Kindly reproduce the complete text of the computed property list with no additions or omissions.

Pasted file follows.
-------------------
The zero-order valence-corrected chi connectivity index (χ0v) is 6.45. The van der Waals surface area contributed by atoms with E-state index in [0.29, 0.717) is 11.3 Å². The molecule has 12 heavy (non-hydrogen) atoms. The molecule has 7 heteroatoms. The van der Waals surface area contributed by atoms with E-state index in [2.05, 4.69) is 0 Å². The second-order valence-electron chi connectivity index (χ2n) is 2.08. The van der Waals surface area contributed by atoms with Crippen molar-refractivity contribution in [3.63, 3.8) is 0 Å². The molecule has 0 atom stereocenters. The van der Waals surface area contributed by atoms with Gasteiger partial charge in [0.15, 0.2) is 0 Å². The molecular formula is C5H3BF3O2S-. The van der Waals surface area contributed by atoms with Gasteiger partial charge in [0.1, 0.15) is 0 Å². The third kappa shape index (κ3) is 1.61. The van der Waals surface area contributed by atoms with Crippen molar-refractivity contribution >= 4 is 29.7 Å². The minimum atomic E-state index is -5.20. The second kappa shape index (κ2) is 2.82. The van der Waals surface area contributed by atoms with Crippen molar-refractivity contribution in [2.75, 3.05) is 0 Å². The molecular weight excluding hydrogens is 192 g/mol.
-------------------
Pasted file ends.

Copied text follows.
The zero-order valence-corrected chi connectivity index (χ0v) is 6.45. The van der Waals surface area contributed by atoms with E-state index in [0.29, 0.717) is 11.3 Å². The molecule has 12 heavy (non-hydrogen) atoms. The molecule has 7 heteroatoms. The van der Waals surface area contributed by atoms with E-state index in [2.05, 4.69) is 0 Å². The second-order valence-electron chi connectivity index (χ2n) is 2.08. The van der Waals surface area contributed by atoms with Crippen molar-refractivity contribution in [3.63, 3.8) is 0 Å². The molecule has 0 atom stereocenters. The van der Waals surface area contributed by atoms with Gasteiger partial charge in [0.15, 0.2) is 0 Å². The molecular formula is C5H3BF3O2S-. The van der Waals surface area contributed by atoms with Gasteiger partial charge in [0.1, 0.15) is 0 Å². The third kappa shape index (κ3) is 1.61. The van der Waals surface area contributed by atoms with Crippen molar-refractivity contribution >= 4 is 29.7 Å². The minimum atomic E-state index is -5.20. The second kappa shape index (κ2) is 2.82. The van der Waals surface area contributed by atoms with Crippen molar-refractivity contribution in [2.75, 3.05) is 0 Å². The molecular weight excluding hydrogens is 192 g/mol.